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The G-shaped kitchen takes the U shape and adds a partial fourth wall, extending worktop and cabinet space even farther. The addition of the short fourth wall creates a G shape if viewed from above. The benefit of the G-shaped kitchen is that it maximizes use of wall space and provides the maximum possible workspace without the addition of an island. On the flip side, a G-shaped kitchen can feel very enclosed, with countertops and cabinets on all sides. It should not even be considered in a space that is less than 11 to 12 feet along the shortest side.
There are several strategies which can help to eliminate the confining feel of having four walls of counters, appliances, and cabinets. One strategy is to utilize large windows along two of the walls, if at all possible, thereby breaking up the cabinetry and bringing a feeling of light and space into the kitchen. Another strategy is to open one or two of the cabinet walls to adjacent spaces by removing a portion of the wall sections backing those cabinets. A third strategy is to only put overhead cabinets on three walls and use the peninsula along the fourth wall as a breakfast nook and under-the-counter storage. Finally, a G-shaped kitchen benefits from a larger doorway which also serves to extend the space.
Larger families with multiple cooks will appreciate the added work and storage space of a G-shaped kitchen. The G can also be a great alternative for a U-shaped kitchen which is too small to support an island, but where additional space would be preferable. In situations where a U-shaped kitchen has an open fourth wall, a peninsula can be added for the purpose of creating a serving counter or breakfast nook, with tall chairs placed on the opposite side of the peninsula and storage cabinets built into the kitchen side.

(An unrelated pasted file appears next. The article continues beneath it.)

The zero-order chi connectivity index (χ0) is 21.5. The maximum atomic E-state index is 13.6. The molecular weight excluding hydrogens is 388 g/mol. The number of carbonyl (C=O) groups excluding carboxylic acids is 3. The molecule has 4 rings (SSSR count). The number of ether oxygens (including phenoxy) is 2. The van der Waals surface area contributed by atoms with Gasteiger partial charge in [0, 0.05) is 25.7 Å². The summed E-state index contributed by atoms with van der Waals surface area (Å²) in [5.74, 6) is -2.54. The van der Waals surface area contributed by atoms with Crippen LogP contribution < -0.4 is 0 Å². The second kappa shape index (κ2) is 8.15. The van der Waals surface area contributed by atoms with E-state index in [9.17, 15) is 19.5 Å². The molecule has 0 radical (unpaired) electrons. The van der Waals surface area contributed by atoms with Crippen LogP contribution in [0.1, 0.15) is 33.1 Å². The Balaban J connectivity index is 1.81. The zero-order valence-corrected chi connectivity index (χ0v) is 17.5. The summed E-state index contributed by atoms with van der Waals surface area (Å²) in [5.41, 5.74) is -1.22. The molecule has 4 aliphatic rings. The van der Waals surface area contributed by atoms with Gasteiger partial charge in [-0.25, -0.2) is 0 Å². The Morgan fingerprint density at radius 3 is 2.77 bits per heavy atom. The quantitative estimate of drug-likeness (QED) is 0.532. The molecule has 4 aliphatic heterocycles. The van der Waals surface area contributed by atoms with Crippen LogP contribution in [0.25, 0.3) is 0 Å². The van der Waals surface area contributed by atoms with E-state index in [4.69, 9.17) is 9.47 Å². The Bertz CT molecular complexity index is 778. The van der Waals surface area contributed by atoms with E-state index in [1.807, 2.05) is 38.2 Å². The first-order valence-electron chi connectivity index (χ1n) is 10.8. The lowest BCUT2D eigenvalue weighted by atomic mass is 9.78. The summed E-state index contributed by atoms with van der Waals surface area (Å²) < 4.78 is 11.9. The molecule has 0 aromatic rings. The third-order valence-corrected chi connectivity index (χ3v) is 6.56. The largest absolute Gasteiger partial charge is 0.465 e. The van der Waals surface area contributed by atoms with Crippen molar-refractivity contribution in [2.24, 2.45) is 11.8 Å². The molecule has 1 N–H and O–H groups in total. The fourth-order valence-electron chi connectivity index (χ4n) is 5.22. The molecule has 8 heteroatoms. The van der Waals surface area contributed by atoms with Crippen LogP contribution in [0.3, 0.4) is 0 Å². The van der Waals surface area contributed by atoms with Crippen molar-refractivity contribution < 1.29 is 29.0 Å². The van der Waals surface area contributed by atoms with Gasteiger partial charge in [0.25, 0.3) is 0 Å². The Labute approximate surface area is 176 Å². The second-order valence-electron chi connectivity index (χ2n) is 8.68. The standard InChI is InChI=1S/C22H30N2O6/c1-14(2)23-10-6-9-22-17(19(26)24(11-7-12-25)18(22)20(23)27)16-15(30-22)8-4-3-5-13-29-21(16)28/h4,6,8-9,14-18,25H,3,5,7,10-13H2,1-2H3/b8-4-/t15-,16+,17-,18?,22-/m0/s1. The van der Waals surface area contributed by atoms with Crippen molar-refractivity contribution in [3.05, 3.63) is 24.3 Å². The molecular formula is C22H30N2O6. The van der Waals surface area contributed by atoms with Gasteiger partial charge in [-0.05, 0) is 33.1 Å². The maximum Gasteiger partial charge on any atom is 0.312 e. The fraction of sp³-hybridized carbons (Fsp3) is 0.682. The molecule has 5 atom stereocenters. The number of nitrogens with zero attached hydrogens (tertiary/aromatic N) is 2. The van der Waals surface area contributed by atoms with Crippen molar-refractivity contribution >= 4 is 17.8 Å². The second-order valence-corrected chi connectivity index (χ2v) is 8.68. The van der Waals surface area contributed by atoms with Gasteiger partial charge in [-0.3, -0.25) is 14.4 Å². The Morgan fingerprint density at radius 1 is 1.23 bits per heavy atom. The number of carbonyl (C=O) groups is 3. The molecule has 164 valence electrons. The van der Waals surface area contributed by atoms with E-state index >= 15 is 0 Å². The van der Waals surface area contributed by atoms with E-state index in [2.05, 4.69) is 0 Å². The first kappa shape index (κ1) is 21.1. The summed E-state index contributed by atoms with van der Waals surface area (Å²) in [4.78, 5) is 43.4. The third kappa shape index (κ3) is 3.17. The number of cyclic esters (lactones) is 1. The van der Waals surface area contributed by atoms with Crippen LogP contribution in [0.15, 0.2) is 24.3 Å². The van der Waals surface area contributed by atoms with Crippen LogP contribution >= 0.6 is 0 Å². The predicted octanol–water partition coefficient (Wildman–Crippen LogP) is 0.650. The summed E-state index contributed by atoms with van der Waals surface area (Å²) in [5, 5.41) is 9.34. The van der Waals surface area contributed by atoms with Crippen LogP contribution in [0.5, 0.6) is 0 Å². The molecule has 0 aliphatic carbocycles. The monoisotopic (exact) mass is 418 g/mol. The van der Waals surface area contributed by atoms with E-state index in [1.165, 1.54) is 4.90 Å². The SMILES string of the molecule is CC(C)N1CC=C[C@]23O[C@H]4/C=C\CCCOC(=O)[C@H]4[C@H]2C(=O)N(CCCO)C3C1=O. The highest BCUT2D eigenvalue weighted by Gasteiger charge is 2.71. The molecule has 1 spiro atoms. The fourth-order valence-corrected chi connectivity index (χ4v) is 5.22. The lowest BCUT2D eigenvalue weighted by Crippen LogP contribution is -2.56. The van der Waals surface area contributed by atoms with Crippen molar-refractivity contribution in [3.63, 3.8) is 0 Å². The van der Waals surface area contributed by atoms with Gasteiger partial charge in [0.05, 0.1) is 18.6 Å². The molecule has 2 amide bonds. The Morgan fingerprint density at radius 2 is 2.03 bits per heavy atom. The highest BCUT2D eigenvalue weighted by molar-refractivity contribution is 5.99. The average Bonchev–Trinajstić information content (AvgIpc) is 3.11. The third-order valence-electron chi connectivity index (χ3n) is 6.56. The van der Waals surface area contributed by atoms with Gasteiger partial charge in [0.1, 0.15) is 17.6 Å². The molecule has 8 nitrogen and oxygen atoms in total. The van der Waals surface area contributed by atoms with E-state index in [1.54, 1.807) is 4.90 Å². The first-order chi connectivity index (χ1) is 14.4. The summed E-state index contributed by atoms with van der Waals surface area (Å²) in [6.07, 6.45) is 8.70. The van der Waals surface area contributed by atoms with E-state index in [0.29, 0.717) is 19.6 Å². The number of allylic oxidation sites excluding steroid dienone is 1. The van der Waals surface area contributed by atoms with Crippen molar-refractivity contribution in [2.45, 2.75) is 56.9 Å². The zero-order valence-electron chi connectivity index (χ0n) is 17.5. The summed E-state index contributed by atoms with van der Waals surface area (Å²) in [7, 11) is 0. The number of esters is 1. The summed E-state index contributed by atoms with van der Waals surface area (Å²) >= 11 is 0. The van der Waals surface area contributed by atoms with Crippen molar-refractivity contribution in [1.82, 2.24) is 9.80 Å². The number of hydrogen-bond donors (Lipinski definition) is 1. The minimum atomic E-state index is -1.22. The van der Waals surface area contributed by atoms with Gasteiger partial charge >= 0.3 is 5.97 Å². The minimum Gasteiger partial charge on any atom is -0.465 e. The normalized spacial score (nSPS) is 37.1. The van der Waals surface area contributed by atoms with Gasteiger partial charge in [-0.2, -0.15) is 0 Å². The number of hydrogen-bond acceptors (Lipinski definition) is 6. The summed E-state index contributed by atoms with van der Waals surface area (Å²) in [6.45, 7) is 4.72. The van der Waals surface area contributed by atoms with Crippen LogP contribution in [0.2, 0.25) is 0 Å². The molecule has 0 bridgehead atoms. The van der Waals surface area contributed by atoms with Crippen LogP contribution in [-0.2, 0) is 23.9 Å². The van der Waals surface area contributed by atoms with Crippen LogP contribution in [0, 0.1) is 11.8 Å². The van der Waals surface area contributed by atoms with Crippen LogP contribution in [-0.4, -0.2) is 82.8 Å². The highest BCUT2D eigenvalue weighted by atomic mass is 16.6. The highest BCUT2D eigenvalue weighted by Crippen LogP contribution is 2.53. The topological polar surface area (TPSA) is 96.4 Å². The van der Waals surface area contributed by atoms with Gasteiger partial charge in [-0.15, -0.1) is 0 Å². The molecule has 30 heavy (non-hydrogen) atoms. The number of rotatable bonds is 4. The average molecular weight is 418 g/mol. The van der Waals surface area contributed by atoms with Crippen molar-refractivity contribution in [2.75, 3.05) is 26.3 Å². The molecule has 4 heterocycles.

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The double L-shaped kitchen is essentially an L-shaped kitchen with either an L-shaped island in the middle or an L shaped peninsula against the wall. One way to think of the double L is to imagine a G-shaped kitchen broken in two, with the smaller part rotated 90 degrees and either moved into the middle or placed against the long wall. A variation on the double L is an L-shaped kitchen with a regular rectangular island.
The double L layout easily allows for two or even three work triangles. Each wall of the larger L can form a work triangle with each side of the L-shaped island and the inner part of the L-shaped island can form a third work triangle. Typically, a sink and a cooktop are placed on both the larger L and the L-shaped island, with an oversized refrigerator placed on the outer L and positioned in such a way as to be conveniently accessible from any of the work triangles.
In addition to greater workspace and additional storage, a center L island offers several other benefits. It provides a serving and eating area for informal meals. It offers the cook an opportunity to prepare food while looking outward into the rest of the home, rather than with his or her back to the activity in the living area. Last but not least, it creates a nook for informal socializing on the part of whoever is doing the cooking with both other members of the household and guests.